The origins of the movement (1977-1997) are explained succinctly by White & Finch:
The collegiate recovery school movement began with the development of school-based recovery support services at Brown University (1977) and Rutgers University (1983) and evolved into more fully developed recovery communities at Texas Tech University (Center for the Study of Addictions)(1986) and Augsburg College (StepUP Program)(1997)¦ Early pioneers in the collegiate recovery school movement included Bruce Donovan (Brown), Lisa Laitman (Rutgers), Carl Anderson (Texas Tech) and Don Warren (Augsburg College). (2006)
The features of programs in this foundational period are also explained in Laudet et al. (2014):
Collegiate Recovery Programs (CRPs) started at a few universities in the 1980s to meet recovering students’ support needs, as part of a broader effort to address substance use on campus. CRPs generally offered onsite sober housing, self-help meetings (e.g. 12-step), and counseling provided by a small staff (Botzet et al., 2007; Cleveland et al., 2010; Smock, Baker, Harris, & D’sauza, 2011; White & Finch, 2006). CRPs’ strive to create a campus-based “recovery friendly’ space and a supportive social community to enhance educational opportunities while supporting students’ recovery and emotional growth (Harris et al., 2008). The model fits into the continuing care paradigm of a “recovery management’ system (Godley, Godley, Dennis, Funk, & Passetti, 2002). (p.2)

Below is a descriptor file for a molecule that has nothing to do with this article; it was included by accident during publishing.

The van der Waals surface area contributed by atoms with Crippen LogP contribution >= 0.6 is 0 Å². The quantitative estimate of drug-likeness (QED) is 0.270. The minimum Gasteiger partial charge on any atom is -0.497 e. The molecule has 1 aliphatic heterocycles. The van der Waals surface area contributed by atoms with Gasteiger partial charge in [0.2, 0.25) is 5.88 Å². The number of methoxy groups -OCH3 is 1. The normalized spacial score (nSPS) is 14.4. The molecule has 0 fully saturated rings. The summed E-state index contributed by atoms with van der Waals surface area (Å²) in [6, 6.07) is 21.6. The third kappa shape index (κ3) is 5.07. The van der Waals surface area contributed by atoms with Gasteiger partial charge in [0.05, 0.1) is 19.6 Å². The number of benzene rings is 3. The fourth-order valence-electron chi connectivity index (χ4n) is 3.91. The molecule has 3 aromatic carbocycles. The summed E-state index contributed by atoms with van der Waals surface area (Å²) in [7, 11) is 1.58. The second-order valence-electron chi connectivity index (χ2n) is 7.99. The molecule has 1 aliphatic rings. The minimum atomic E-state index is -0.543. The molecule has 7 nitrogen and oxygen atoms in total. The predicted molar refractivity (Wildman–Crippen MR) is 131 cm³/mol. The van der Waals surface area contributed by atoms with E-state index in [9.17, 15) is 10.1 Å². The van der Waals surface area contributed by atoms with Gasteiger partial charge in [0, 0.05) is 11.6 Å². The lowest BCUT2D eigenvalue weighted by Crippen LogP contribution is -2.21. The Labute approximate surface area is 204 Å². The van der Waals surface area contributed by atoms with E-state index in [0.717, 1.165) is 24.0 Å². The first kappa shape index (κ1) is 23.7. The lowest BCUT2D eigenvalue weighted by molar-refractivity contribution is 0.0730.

These programs belonged to no consortium and thus their models varied substantially from one to another. All aimed to improve outcomes for students who had developed dependencies on alcohol and other substances. Students participating in these trailblazing early programs had superior outcomes to those were not participants, which was later confirmed by an emerging body of research.